One month ago, Chris Parks found himself in a small mess hall in an unmarked cinder-block building inside the military base at Fort Knox, Kentucky. Around him were a dozen or so military deserters, including one man who had walked out the front door of a training camp at Fort Knox and hiked 40 miles to Louisville, and another who had ditched his post in Iraq and hopped a plane back to the U.S. The building is part of what's known as a "personnel control facility"—essentially, a holding pen for enlisted men who have failed in their attempts to go AWOL.

Parks, a 27-year-old construction worker from Capitol Hill, says he didn't belong there and the way he arrived raises questions (at a minimum) about military record keeping. Weeks before, Parks had been heading back to Seattle after a trip through Central America with a group of friends. As he passed through customs at Charlotte Douglas International Airport in North Carolina, agents from the Department of Homeland Security, in a scene reminiscent of the arrest that kicks off the 2007 movie Rendition, pulled Parks out of line, handcuffed him, and detained him for several hours before taking him to the Mecklenburg County Jail without a word as to why.

"That was pretty intense, being escorted out of the airport handcuffed," Parks told The Stranger. "They searched me four times. I was handcuffed to the floor. One of the guys insisted I was hiding dope in my ass."

Parks spent a week in the county jail. After two days, he found out why: At customs, a computerized database had flagged Parks as an AWOL U.S. Army soldier who'd been missing since 2002. Because of his "fugitive" status, he would eventually be transferred to the personnel control facility at Fort Knox. The problem: Parks says he was never in the army.

"Years ago, I signed up to enlist in the army," Parks said. "Before I actually flew out to basic training, I talked to my recruiter and explained to him I didn't want to go." He was just out of Freeman High School in Rockford, Washington—a suburb of Spokane—at the time and had been drawn in by the offer of a $10,000 signing bonus. But ultimately, he says, "All I wanted to do was just snowboard and screw around and be a kid for a while."

Major Cameron Cashman, a high-ranking member of the Washington Army Battalion, was unaware of Parks's case and could not ascertain whether Parks had, in fact, unenlisted (or, for that matter, whether he ever properly enlisted in the first place). Parks says he was never sworn in and filled out paperwork to withdraw his application for military service, an application he now believes must have gotten lost somewhere in the system. It's not a far-fetched idea; Major Cashman said he was familiar with at least two other similar incidents and that clerical mistakes related to enlistment status were much more frequent in the army until recently.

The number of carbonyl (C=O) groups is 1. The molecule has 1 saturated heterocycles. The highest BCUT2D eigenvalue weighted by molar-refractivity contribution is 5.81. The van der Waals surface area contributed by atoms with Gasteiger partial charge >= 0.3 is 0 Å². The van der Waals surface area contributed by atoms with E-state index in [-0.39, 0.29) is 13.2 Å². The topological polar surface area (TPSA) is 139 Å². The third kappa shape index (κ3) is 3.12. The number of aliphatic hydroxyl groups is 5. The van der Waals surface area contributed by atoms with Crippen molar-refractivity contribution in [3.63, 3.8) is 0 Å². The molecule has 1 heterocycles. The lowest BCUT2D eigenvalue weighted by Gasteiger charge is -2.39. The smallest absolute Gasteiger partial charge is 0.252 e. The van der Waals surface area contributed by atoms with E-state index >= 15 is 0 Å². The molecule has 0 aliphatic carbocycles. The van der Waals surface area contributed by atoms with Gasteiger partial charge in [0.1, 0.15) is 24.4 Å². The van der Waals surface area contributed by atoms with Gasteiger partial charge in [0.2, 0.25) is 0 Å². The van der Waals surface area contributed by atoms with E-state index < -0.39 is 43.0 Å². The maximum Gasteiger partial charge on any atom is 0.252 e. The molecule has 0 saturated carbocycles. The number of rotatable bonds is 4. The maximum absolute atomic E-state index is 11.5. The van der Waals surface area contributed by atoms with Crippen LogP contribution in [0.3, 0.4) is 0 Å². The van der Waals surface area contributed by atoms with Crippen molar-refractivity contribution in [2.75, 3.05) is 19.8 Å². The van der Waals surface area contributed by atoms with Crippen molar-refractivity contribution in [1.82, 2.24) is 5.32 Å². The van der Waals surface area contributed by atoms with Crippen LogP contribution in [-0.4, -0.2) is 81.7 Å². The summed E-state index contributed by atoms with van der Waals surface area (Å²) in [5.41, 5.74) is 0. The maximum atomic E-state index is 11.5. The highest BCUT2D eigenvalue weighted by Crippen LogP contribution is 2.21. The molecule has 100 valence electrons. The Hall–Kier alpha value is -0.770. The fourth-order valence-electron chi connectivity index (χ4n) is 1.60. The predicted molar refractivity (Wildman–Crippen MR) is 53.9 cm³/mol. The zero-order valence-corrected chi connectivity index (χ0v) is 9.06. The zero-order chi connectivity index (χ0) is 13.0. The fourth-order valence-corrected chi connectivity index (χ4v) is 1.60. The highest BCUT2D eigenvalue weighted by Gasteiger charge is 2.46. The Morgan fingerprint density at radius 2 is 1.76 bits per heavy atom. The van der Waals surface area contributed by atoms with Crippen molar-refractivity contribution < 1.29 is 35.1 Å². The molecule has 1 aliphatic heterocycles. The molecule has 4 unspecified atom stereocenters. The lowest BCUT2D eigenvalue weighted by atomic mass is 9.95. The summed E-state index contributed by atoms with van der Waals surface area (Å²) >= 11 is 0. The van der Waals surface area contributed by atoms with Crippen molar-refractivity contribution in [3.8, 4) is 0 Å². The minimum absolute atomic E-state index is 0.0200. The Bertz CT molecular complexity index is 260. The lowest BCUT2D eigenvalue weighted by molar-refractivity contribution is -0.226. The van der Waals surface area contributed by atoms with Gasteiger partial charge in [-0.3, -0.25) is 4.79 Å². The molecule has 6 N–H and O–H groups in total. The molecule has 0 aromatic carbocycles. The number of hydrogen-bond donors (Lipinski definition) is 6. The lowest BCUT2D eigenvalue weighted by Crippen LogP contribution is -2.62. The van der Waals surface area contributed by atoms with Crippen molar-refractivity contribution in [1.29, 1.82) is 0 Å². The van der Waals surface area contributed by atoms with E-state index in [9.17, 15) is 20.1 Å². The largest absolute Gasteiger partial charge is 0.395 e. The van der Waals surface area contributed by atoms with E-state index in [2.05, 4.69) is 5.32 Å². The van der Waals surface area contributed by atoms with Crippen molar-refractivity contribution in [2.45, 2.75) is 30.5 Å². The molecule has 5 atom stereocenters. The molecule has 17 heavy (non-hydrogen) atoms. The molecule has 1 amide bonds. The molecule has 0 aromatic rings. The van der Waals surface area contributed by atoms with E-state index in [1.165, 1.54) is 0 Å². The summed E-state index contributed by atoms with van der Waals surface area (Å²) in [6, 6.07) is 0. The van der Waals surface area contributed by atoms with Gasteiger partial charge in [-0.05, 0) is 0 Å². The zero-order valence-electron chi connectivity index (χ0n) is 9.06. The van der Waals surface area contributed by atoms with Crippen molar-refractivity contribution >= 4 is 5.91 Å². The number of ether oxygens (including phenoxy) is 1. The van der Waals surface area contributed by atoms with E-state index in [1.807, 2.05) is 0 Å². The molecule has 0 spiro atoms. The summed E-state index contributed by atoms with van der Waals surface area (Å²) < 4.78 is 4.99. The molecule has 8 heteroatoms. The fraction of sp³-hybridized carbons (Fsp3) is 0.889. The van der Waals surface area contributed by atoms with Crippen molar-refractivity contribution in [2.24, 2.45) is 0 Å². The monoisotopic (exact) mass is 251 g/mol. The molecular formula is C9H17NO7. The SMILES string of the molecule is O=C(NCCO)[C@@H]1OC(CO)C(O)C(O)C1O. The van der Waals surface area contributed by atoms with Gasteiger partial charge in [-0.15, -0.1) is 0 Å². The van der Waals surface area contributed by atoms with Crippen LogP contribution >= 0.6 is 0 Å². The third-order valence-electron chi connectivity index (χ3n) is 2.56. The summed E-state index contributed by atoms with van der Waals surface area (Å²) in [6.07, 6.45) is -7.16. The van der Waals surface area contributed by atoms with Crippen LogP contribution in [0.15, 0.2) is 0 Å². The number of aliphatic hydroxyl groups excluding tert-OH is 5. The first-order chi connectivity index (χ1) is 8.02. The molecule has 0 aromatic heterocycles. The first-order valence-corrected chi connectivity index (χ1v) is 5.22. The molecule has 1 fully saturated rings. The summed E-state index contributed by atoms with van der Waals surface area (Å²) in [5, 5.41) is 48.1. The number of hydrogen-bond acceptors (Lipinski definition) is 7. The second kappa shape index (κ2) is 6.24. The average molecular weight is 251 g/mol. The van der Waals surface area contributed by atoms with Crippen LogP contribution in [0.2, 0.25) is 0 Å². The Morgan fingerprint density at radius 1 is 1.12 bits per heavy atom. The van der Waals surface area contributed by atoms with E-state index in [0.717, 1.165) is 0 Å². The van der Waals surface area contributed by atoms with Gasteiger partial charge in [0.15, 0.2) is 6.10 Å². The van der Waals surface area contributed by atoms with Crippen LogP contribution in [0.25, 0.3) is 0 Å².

"You can be considered AWOL and not know it for a long, long time," Cashman says. "Somebody may have mistakenly not filed the right documents. Now that everything's automated, things are a lot smoother."

Nevertheless, Parks was sent to Fort Knox's personnel control facility, where his head was shaved and he was issued fatigues and a blanket, given a bunk, and instructed not to talk to any of the women in the facility or other soldiers on the base. "I basically had to play army," Parks says. "You have to fall in and stand in line. I had no idea what the hell I was doing."

After a total of two weeks, Parks met with a military attorney and within a day was given an erroneous-enlistment discharge. He hasn't received any official word on what happened, but he says the paperwork he received while detained at Fort Knox said he'd gone through basic training in South Carolina before going AWOL from a base in Georgia in 2002. Parks says he was never on a base in Georgia; he never got far enough in the enlistment process to even get to a military base.

Since his release from jail, Parks's family has contacted his congresswoman, Cathy McMorris Rodgers, a Republican from Spokane and a member of the Armed Services Committee, and Congressman Jim McDermott of Seattle, and asked them both to investigate. McMorris Rodgers's office has contacted the army requesting information about Parks's AWOL status, and McDermott's office has spoken with Parks about the details of his case. "We take it seriously," says McDermott's spokesman Mike DeCesare.

Parks still has a lot of unanswered questions about his arrest, and he's worried his discharge could impact future employment or make it harder to get a student loan. He's also worried about one more bit of correspondence he expects from the military. "When they flew me from Charlotte to [Fort Knox], they bought the most expensive ticket ever," he says. "They're supposedly sending me a bill." recommended